LED industry requires versatile equipment to suit different needs (MAGAZINE)

May 31, 2011
Collaboration with equipment suppliers can help LED manufacturers to get equipment specifically designed or adapted for their needs, and can also result in shorter development cycles for new products and process flows, according to THOMAS UHRMANN and THORSTEN MATTHIAS.

This article was published in the June 2011 issue of LEDs Magazine. View the Table of Contents and download the PDF file of the complete June 2011 issue.


Comparing the LED industry with the IC industry shows many parallels, but also many differences. Both industries are driven by the need to increase device performance while lowering the overall manufacturing cost. While the IC industry follows Moore’s law by scaling mainly the transistor size, which results in increased integration density and performance, the LED industry does not have the possibility of scaling. However, increasing the overall LED efficiency enables the reduction of real estate required to produce the same lumen output. Since LED makers are at very different efficiency numbers right now, strong competition is present. One result is that manufacturers are conservative with high-end equipment spending until they settle on the applications on which they will focus.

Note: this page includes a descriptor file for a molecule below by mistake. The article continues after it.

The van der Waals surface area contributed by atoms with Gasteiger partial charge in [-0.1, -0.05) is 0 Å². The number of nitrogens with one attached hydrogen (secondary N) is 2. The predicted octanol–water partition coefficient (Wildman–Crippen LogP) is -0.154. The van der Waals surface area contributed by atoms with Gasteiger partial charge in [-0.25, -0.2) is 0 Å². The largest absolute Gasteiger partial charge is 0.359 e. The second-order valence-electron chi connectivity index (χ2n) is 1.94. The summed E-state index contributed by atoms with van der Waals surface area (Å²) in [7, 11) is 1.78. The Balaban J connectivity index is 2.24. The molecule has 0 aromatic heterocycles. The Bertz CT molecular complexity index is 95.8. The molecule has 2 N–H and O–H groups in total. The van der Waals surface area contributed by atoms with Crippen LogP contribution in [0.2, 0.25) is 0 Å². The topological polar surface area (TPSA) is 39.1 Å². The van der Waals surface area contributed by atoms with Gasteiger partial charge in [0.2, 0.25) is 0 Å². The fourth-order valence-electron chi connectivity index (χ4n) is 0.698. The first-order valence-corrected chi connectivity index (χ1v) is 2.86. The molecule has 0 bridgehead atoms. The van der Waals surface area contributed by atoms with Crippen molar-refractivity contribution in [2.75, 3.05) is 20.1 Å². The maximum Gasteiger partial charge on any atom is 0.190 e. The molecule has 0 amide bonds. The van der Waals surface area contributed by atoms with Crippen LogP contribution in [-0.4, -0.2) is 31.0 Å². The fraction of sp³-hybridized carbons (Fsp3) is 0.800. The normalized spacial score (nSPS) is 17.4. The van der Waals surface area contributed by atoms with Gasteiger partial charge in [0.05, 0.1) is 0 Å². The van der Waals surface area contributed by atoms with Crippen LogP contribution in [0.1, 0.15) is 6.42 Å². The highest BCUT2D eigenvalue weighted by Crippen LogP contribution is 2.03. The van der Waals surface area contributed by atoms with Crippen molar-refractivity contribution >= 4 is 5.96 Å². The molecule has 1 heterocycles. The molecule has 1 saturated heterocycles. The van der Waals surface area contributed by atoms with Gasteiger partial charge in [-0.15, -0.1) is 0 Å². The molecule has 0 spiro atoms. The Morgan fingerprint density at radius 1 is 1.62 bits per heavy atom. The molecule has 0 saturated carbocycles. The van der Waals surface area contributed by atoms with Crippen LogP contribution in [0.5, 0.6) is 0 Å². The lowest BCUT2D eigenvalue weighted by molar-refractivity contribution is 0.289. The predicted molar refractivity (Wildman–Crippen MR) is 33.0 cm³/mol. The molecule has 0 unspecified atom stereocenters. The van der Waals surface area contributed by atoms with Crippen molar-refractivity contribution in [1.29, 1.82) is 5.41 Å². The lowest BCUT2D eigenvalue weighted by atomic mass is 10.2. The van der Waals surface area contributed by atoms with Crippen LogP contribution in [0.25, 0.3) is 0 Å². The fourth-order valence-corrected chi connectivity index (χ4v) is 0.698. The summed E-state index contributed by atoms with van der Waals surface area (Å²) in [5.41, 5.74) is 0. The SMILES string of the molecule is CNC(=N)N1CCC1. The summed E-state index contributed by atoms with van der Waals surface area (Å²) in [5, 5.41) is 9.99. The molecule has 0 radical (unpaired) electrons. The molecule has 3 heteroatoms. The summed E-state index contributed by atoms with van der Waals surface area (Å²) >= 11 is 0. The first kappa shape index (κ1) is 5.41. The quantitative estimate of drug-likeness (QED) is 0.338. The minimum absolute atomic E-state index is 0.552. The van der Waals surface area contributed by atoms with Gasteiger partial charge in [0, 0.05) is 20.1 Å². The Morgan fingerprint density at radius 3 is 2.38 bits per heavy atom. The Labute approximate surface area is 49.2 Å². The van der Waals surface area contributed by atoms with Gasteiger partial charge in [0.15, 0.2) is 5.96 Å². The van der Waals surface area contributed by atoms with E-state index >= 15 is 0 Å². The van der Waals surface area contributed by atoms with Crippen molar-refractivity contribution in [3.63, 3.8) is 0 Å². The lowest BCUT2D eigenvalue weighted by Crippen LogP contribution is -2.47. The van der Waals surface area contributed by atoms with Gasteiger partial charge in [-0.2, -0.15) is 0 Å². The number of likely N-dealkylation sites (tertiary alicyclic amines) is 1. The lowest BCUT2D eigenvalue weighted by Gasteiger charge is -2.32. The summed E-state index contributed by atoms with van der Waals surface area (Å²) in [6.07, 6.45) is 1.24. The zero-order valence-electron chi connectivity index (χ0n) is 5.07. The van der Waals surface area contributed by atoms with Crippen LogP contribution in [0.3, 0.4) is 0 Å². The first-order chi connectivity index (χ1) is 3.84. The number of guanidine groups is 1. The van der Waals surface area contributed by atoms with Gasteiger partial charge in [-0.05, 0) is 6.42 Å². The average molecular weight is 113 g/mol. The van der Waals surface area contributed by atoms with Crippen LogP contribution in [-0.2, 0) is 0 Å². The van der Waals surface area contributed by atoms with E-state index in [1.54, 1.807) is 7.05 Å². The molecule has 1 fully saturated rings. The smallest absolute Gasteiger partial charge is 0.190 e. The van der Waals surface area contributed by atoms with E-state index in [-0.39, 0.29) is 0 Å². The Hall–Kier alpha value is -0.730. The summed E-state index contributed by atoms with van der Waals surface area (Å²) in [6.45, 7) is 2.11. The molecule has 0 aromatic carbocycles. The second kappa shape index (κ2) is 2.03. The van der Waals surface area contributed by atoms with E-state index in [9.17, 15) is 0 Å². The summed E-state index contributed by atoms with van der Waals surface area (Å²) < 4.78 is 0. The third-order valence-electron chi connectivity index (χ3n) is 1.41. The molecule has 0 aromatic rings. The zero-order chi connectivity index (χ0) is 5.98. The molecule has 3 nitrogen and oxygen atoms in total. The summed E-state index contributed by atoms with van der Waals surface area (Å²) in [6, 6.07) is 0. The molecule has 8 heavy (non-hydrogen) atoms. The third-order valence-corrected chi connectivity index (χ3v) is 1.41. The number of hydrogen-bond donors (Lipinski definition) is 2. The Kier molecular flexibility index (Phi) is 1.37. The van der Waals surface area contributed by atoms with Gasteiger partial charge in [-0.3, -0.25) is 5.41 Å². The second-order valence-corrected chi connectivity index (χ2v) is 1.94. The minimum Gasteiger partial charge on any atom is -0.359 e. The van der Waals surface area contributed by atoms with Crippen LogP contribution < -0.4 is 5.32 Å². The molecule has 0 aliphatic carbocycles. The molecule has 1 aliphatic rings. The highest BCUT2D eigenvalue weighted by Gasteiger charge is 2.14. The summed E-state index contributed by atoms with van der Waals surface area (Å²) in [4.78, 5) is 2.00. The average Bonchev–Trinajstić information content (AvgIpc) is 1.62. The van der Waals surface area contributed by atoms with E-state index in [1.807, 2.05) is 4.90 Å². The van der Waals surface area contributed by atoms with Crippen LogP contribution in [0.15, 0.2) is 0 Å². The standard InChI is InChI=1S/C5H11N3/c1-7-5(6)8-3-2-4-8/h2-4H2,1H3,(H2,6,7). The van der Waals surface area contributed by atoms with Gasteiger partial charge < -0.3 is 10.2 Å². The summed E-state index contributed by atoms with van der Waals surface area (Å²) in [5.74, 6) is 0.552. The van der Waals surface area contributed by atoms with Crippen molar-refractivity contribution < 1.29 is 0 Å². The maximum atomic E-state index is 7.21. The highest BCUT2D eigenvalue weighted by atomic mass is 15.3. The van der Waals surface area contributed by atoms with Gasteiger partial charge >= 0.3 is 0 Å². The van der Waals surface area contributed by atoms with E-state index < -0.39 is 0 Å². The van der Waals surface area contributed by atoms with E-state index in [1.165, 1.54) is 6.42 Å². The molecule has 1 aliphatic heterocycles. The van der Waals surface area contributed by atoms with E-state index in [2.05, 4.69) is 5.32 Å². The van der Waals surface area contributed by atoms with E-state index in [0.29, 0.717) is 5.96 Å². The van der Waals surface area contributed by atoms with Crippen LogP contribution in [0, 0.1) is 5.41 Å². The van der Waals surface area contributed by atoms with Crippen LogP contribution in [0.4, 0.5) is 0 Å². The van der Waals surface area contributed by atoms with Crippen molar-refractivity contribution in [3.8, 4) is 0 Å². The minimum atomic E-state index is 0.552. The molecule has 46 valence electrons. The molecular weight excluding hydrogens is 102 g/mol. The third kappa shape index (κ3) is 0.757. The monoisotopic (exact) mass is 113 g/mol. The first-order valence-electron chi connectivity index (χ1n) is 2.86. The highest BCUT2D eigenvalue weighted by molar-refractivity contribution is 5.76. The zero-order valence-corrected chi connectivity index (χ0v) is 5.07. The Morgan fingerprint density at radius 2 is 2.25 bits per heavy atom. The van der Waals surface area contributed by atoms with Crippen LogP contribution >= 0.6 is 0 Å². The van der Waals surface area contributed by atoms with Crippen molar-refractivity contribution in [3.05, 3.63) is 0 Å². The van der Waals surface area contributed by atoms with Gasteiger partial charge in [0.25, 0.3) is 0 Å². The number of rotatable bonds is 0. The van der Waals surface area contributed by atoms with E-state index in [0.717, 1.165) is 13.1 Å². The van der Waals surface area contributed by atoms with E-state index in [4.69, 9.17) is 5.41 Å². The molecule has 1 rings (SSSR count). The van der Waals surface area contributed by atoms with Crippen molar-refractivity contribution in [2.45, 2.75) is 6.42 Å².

FIG. 1. Another difference between the LED and IC industries is that the LED industry currently has little standardization. In this sense, the LED industry is very comparable with the IC industry many years ago. A key reason for the lack in standardization is the vast variety of applications for LEDs across different market segments. To compete efficiently, LED manufacturers rely on highly customizable and proprietary process flows for manufacturing.

More recently, the strong growth in the LED market has triggered the entry of major IC manufacturers into the LED industry. Therefore, differences between the two industries are expected to blur. The transfer of manufacturing and statistical methodology from the IC industry is adding considerable value for the LED manufacturers. Indeed, changes are needed to adapt IC-specific tools, such as statistical process control, to the LED industry, where the parameter range is entirely different, but the toolbox is already present.

Customized process flows